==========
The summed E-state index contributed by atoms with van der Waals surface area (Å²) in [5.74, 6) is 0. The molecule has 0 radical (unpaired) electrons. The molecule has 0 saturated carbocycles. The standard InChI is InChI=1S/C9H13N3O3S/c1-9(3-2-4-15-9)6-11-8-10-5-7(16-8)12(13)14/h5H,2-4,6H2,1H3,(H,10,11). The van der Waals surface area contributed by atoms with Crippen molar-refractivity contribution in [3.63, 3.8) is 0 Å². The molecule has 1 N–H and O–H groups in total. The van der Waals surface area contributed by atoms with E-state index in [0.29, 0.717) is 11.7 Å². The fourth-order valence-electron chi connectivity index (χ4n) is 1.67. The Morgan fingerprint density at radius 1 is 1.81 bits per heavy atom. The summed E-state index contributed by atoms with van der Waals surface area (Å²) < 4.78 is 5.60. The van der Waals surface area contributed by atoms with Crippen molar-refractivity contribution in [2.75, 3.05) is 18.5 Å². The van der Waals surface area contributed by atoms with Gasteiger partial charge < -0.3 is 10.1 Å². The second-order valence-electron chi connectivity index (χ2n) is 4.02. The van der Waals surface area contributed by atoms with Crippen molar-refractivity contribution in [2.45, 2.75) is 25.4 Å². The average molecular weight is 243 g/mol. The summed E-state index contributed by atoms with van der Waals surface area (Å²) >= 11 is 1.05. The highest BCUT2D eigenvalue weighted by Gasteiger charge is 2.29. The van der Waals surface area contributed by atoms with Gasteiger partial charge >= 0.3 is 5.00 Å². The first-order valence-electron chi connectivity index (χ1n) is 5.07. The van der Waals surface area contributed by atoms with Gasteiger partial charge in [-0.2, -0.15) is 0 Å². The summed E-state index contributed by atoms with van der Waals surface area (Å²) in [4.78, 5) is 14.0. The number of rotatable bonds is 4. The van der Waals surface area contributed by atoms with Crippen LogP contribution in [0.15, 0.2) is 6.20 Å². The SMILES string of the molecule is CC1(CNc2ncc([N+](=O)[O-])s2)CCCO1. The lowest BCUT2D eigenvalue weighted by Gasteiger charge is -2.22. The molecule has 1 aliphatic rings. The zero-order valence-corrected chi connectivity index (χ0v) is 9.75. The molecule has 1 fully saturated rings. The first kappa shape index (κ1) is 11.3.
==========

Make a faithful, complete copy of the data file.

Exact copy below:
The summed E-state index contributed by atoms with van der Waals surface area (Å²) in [5.74, 6) is 0. The molecule has 0 radical (unpaired) electrons. The molecule has 0 saturated carbocycles. The standard InChI is InChI=1S/C9H13N3O3S/c1-9(3-2-4-15-9)6-11-8-10-5-7(16-8)12(13)14/h5H,2-4,6H2,1H3,(H,10,11). The van der Waals surface area contributed by atoms with Crippen molar-refractivity contribution in [3.63, 3.8) is 0 Å². The molecule has 1 N–H and O–H groups in total. The van der Waals surface area contributed by atoms with E-state index in [0.29, 0.717) is 11.7 Å². The fourth-order valence-electron chi connectivity index (χ4n) is 1.67. The Morgan fingerprint density at radius 1 is 1.81 bits per heavy atom. The summed E-state index contributed by atoms with van der Waals surface area (Å²) < 4.78 is 5.60. The van der Waals surface area contributed by atoms with Crippen molar-refractivity contribution in [2.75, 3.05) is 18.5 Å². The van der Waals surface area contributed by atoms with Gasteiger partial charge < -0.3 is 10.1 Å². The second-order valence-electron chi connectivity index (χ2n) is 4.02. The van der Waals surface area contributed by atoms with Crippen molar-refractivity contribution in [2.45, 2.75) is 25.4 Å². The average molecular weight is 243 g/mol. The summed E-state index contributed by atoms with van der Waals surface area (Å²) >= 11 is 1.05. The highest BCUT2D eigenvalue weighted by Gasteiger charge is 2.29. The van der Waals surface area contributed by atoms with Gasteiger partial charge >= 0.3 is 5.00 Å². The first-order valence-electron chi connectivity index (χ1n) is 5.07. The van der Waals surface area contributed by atoms with Gasteiger partial charge in [-0.2, -0.15) is 0 Å². The summed E-state index contributed by atoms with van der Waals surface area (Å²) in [4.78, 5) is 14.0. The number of rotatable bonds is 4. The van der Waals surface area contributed by atoms with Crippen LogP contribution in [0.15, 0.2) is 6.20 Å². The SMILES string of the molecule is CC1(CNc2ncc([N+](=O)[O-])s2)CCCO1. The lowest BCUT2D eigenvalue weighted by Gasteiger charge is -2.22. The molecule has 1 aliphatic rings. The zero-order valence-corrected chi connectivity index (χ0v) is 9.75. The molecule has 1 fully saturated rings. The first kappa shape index (κ1) is 11.3.